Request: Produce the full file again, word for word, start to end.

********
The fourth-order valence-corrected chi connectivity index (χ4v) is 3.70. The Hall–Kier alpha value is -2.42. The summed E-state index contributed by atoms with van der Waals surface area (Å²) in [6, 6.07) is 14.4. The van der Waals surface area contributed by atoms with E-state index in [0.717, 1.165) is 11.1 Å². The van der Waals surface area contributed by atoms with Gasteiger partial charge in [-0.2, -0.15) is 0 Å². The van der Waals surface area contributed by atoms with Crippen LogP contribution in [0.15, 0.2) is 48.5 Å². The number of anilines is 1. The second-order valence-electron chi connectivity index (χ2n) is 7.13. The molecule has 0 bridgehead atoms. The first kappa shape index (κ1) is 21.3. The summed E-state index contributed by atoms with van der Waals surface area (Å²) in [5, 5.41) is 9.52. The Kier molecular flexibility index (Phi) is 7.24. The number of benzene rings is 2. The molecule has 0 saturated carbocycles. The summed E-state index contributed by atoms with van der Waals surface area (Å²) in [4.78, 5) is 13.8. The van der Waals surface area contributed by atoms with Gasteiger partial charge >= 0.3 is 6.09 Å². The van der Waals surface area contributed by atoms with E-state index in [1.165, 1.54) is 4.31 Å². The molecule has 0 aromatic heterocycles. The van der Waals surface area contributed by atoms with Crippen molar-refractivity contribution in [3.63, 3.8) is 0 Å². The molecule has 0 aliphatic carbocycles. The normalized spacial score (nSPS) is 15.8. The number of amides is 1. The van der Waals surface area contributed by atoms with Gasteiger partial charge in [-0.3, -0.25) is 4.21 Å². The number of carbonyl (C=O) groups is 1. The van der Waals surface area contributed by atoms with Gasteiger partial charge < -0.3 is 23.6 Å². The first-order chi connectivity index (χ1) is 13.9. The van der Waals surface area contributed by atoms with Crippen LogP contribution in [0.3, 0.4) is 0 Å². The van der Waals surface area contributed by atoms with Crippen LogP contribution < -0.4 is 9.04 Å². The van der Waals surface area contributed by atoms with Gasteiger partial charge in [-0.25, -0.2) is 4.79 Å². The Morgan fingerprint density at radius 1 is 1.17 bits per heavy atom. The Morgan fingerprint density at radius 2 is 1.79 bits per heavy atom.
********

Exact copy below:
The fourth-order valence-corrected chi connectivity index (χ4v) is 3.70. The Hall–Kier alpha value is -2.42. The summed E-state index contributed by atoms with van der Waals surface area (Å²) in [6, 6.07) is 14.4. The van der Waals surface area contributed by atoms with E-state index in [0.717, 1.165) is 11.1 Å². The van der Waals surface area contributed by atoms with Gasteiger partial charge in [-0.2, -0.15) is 0 Å². The van der Waals surface area contributed by atoms with Crippen LogP contribution in [0.15, 0.2) is 48.5 Å². The number of anilines is 1. The second-order valence-electron chi connectivity index (χ2n) is 7.13. The molecule has 0 bridgehead atoms. The first kappa shape index (κ1) is 21.3. The summed E-state index contributed by atoms with van der Waals surface area (Å²) in [5, 5.41) is 9.52. The Kier molecular flexibility index (Phi) is 7.24. The number of benzene rings is 2. The molecule has 0 saturated carbocycles. The summed E-state index contributed by atoms with van der Waals surface area (Å²) in [4.78, 5) is 13.8. The van der Waals surface area contributed by atoms with Gasteiger partial charge >= 0.3 is 6.09 Å². The van der Waals surface area contributed by atoms with E-state index in [1.165, 1.54) is 4.31 Å². The molecule has 0 aromatic heterocycles. The van der Waals surface area contributed by atoms with Crippen molar-refractivity contribution in [3.63, 3.8) is 0 Å². The molecule has 0 aliphatic carbocycles. The normalized spacial score (nSPS) is 15.8. The number of amides is 1. The van der Waals surface area contributed by atoms with Gasteiger partial charge in [-0.3, -0.25) is 4.21 Å². The number of carbonyl (C=O) groups is 1. The van der Waals surface area contributed by atoms with Gasteiger partial charge < -0.3 is 23.6 Å². The first-order chi connectivity index (χ1) is 13.9. The van der Waals surface area contributed by atoms with Crippen LogP contribution in [0.3, 0.4) is 0 Å². The van der Waals surface area contributed by atoms with Crippen LogP contribution < -0.4 is 9.04 Å². The van der Waals surface area contributed by atoms with Gasteiger partial charge in [-0.25, -0.2) is 4.79 Å². The Morgan fingerprint density at radius 1 is 1.17 bits per heavy atom. The Morgan fingerprint density at radius 2 is 1.79 bits per heavy atom.